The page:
Craigslist is no stranger to bizarre and oddball ad postings, but this outlandish trend has left us squeamish and disturbed. Pregnant women are selling their positive pregnancy tests online — and they’re making money off buyers who want to hoodwink their boyfriends into proposing, ABC News reports.
“[W]anna get your boyfriend to finally pop the question? Play a trick on mom, dad, or one of your friends?” a Craigslist seller asks. ”I am pregnant and will sell you a positive pregnancy test.” Many ads like this one have been surfacing on the online community; you can buy one ranging from $20 to $40 a pop.
One ad even suggests, according to ABC News, using the positive pregnancy test to scam others into donating money for an abortion, then using it for a vacation.
Some people have expressed how sickened they are by these postings. “Proves your level of desperation. Manipulating 2 B married; worst possible foundation. Until the truth is revealed. Sad when we hear of 1 of 2 marriages divorce,” tweeted Mary Jo Rapini, a relationship expert.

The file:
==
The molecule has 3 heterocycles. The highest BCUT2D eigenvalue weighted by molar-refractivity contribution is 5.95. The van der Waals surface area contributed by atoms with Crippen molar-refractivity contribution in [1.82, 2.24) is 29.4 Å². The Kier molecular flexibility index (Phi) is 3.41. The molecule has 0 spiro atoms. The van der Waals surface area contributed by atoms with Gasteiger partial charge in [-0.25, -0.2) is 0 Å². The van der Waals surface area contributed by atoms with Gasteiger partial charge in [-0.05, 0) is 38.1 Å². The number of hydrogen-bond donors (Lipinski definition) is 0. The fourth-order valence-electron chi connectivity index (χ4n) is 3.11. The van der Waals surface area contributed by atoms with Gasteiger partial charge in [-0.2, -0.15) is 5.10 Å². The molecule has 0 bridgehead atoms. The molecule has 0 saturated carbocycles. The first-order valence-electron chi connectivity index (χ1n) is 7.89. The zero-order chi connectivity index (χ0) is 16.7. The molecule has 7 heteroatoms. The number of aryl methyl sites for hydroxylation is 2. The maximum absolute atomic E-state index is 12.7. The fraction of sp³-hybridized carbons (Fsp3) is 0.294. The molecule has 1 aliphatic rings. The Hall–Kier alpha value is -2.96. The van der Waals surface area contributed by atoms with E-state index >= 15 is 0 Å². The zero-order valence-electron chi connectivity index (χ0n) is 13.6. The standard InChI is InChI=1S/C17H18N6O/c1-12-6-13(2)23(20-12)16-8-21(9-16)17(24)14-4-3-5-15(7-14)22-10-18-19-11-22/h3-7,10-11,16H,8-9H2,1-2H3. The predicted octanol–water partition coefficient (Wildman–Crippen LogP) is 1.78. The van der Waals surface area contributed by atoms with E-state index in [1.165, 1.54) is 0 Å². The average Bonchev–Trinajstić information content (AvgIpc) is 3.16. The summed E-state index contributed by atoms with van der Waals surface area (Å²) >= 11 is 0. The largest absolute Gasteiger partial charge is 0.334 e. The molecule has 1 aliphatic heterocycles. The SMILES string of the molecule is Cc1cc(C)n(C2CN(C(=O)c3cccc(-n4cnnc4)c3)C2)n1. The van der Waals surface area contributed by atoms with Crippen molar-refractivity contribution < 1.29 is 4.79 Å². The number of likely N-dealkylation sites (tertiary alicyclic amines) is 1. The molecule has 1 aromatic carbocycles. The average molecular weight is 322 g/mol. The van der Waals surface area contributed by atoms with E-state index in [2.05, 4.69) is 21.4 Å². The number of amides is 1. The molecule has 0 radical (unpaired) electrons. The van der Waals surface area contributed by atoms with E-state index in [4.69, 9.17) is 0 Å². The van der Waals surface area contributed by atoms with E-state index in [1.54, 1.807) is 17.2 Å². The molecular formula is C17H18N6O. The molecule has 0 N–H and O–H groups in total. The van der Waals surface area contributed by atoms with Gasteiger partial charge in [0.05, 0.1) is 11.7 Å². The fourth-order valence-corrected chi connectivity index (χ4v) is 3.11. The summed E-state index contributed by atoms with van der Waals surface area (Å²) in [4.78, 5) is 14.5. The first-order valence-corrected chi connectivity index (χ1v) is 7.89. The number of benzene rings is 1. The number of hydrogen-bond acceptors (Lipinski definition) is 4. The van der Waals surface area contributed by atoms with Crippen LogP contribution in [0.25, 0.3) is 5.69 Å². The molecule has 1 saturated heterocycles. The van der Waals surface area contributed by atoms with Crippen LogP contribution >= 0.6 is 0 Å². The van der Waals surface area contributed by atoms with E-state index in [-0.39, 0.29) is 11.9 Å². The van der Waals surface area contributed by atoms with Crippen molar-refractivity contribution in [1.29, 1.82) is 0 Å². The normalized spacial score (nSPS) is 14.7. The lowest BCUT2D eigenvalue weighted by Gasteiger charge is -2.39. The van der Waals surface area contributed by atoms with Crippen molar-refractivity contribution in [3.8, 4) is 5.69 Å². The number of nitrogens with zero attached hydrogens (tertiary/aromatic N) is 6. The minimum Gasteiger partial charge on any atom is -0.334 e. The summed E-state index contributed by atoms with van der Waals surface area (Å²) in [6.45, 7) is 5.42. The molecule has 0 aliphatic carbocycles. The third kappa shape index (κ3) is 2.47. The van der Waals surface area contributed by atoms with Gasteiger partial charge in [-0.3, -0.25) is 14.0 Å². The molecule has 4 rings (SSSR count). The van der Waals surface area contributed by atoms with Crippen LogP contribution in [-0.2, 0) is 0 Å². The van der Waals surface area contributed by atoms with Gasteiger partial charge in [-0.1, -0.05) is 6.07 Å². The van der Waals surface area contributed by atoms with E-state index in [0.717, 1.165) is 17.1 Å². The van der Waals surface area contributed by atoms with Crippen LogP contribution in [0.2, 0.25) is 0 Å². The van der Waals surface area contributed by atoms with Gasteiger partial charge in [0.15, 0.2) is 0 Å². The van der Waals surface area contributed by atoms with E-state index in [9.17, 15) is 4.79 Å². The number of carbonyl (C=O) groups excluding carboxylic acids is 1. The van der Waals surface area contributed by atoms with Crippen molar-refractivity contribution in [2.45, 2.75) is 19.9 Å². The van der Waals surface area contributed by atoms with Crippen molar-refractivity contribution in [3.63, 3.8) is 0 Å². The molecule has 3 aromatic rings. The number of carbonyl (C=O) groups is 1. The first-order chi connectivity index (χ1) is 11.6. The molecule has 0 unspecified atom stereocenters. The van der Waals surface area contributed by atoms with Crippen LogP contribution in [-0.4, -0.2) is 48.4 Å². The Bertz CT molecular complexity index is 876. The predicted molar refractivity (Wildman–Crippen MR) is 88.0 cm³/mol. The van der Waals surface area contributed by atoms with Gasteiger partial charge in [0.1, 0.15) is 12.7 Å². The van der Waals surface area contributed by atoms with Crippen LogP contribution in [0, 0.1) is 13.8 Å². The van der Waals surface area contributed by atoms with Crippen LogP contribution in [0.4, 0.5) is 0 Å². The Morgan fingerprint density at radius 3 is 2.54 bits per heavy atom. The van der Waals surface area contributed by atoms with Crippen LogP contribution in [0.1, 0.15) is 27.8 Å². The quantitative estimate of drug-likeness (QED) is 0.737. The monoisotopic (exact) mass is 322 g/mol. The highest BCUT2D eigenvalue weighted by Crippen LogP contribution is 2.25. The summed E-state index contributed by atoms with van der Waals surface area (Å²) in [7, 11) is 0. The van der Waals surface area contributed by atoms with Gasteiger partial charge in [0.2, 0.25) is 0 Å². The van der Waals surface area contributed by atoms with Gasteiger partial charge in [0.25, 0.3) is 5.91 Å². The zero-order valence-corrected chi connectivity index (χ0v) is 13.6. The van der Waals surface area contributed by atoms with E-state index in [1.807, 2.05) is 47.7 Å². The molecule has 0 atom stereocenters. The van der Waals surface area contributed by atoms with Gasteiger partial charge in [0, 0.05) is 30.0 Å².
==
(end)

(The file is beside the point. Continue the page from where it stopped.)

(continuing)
“I can understand extra cash right now would be great, but I wouldn’t want to give my (used test). It’s just ew. I’m sorry, that’s gross,” said Katie Davis, a pregnant woman due to deliver on Friday.
One posting, titled “I need a positive pregnancy test or urine,” involves a woman—dealing with an unfaithful boyfriend—who would love Davis’ pee stick:
I was with my ex for 5 years and 2 children. We had been trying for another and he came home last night and said… his receptionist he got pregnant. He had been cheating for the last 6 mnths. He isn’t sure which one he wants to be with. He text this morning and said just wanted to make sure you start your period this week let me know. I was so shocked I have kicked him and I think I handled it well for what a cheating lying dog he is. I am so done with him an angry and don’t want him back, but would like the last laugh out of this. I will give a girl $40.” [sic]
This ad (and all of its grammatical errors) was taken down shortly, like many other similar postings that have been deleted for its peculiar content. “The ads appear in Chicago, Manhattan, Houston and other cities. Some have been flagged for removal by Craigslist, but new ads that have not been shut down remain,” ABC News said.
Clearly, there’s a market for everything.